The common spending mistakes and how to avoid them

Graduation is an exciting time. You’re out of school, independent and have your first real job. However, it is your first paycheck that brings about the real excitement. Unfortunately, for most people, this excitement is short lived. As soon as they get their paycheck, most people start shopping for their apartment or dining out each day. In a few weeks, all the money evaporates into thin air and they’re left stranded until the next payday.

Most, if not all of us, are guilty of spending inappropriately. We hurt our finances by overspending on shopping, eating out, and other unimportant expenses. Also, most of us seldom try to look around for cheaper deals as we consider it a ‘waste of time’. Knowing how to balance your desires with the list of financial responsibilities and obligations is crucial. This is a fundamental money management practice that each one of us has to learn and remember. No matter how hard you try, completely avoiding money mistakes is simply not possible. However, by learning the basics of money management and avoiding the common spending mistakes, you’ll be able to save some money and better your finances. Following are some common spending mistakes that credit counselors want you to avoid.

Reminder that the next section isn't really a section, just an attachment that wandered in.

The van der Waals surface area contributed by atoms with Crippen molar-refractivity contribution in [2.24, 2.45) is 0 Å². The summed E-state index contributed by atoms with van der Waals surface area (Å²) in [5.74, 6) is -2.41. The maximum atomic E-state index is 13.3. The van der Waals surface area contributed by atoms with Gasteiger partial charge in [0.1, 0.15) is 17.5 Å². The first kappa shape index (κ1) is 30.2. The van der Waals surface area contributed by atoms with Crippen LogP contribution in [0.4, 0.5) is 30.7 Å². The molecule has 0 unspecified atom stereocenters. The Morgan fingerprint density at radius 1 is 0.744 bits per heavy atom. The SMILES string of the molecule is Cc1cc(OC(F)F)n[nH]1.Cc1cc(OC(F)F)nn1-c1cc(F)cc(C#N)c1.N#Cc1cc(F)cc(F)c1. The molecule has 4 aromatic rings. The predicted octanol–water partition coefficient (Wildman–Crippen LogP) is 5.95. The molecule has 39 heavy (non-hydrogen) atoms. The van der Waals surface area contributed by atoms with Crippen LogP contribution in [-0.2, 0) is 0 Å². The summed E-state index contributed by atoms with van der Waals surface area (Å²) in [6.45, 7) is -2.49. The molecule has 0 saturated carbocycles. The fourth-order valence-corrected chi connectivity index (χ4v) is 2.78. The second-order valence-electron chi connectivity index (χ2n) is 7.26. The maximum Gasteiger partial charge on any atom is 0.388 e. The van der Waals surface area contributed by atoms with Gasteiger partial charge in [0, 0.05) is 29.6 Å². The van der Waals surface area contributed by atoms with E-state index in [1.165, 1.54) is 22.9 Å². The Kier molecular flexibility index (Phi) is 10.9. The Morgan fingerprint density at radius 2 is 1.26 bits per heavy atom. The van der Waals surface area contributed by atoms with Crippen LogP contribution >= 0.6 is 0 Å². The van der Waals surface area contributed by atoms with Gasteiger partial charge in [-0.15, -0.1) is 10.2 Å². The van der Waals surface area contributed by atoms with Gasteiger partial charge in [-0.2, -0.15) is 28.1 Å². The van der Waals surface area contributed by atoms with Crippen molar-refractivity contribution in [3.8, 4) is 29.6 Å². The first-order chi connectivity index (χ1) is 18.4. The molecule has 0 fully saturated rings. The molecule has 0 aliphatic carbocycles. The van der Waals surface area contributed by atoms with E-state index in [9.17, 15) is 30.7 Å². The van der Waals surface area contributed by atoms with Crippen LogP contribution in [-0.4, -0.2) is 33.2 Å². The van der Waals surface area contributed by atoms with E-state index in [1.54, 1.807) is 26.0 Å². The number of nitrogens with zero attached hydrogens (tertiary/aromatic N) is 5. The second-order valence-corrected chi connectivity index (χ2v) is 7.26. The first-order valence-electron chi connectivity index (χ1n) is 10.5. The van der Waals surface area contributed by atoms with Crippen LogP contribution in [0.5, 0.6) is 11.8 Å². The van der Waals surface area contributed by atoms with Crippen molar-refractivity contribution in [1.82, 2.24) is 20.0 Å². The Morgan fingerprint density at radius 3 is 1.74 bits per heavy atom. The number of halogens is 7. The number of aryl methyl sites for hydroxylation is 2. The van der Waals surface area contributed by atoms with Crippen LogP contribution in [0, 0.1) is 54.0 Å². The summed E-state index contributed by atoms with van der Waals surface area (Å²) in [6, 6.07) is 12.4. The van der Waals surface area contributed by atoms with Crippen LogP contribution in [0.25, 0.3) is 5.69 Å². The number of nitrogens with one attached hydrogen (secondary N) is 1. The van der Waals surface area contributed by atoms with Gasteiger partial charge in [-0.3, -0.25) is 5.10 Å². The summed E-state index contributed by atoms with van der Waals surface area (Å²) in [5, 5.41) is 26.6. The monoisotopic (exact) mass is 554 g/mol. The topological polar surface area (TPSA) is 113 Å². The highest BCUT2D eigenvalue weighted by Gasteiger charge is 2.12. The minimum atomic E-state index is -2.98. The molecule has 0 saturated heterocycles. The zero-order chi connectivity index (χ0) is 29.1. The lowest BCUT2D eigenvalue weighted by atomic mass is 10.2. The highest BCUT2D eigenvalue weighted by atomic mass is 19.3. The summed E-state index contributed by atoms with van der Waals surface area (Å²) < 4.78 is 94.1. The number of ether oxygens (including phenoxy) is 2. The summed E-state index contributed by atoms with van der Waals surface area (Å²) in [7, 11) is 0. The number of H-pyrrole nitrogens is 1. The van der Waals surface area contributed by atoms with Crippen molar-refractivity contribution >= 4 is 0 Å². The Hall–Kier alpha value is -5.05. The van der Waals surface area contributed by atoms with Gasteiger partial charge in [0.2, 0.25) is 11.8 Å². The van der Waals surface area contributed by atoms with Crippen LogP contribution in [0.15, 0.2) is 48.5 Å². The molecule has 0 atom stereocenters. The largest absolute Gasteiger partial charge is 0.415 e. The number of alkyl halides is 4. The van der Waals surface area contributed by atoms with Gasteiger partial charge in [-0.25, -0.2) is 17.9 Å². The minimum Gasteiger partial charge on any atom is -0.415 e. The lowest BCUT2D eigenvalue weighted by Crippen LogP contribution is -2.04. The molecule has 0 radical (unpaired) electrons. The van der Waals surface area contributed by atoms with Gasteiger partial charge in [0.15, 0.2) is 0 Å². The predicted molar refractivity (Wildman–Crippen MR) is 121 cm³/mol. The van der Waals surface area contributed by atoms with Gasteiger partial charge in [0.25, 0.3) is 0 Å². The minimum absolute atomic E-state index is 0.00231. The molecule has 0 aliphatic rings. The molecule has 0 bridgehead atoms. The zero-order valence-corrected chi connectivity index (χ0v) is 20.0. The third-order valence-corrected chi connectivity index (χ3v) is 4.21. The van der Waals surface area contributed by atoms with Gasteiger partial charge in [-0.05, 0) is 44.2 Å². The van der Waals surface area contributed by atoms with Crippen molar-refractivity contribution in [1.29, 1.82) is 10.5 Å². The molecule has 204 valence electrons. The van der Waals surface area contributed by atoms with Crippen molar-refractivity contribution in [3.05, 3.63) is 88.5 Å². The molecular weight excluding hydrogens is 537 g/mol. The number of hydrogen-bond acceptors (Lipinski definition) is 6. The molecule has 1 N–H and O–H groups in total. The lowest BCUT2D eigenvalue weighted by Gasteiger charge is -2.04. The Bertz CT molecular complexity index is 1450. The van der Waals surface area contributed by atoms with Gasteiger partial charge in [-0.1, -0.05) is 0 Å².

Spending every penny

The key to financial success is simply saving money. For this reason, you must avoid spending every penny that you earn each month. Generally, the lack of motivation or having nothing to save for is the reason some people don’t save. If you’re one of them then you must use your dreams to motivate yourself for saving. If buying a home or owning a Maserati is your dream then you must motivate yourself to save enough money to fulfill your dream in 3, 5 or 10 years time.

Contrary to what you may think, there are several opportunities for you to cut back on expenses. For example, instead of spending money on lunch at work, you can make a sandwich at home to save money. To cut monthly expenses, you need to find out how much you earn and how much you spend each month. A saving strategy that works for most people is the 50/15/5 rule. This means that you 50% of your income on expenses should be reserved for expenses, 15% to go to retirement savings and 5% should be your short-term savings. You can spend the remaining 30% as you deem fit.

Excessive use of the credit card

Remember: if you cannot pay for something with cash then you probably can’t afford it. It’s a proven fact that people who pay with credit spend more than those who use cash to make purchases. Use your debit card if carrying cash is a problem for you. If you don’t have a debit card, use only one credit card and keep track of your purchases with it. Don’t fall for the discounts on credit card purchase. Even if you pay less for the an item with the credit card, the interest on your monthly credit card bill eat up most if not all of what you saved.


The aforementioned spending mistakes are just two of the countless spending mistakes that most of us make. To find out about the other spending mistakes, get in touch with a credit counselor.

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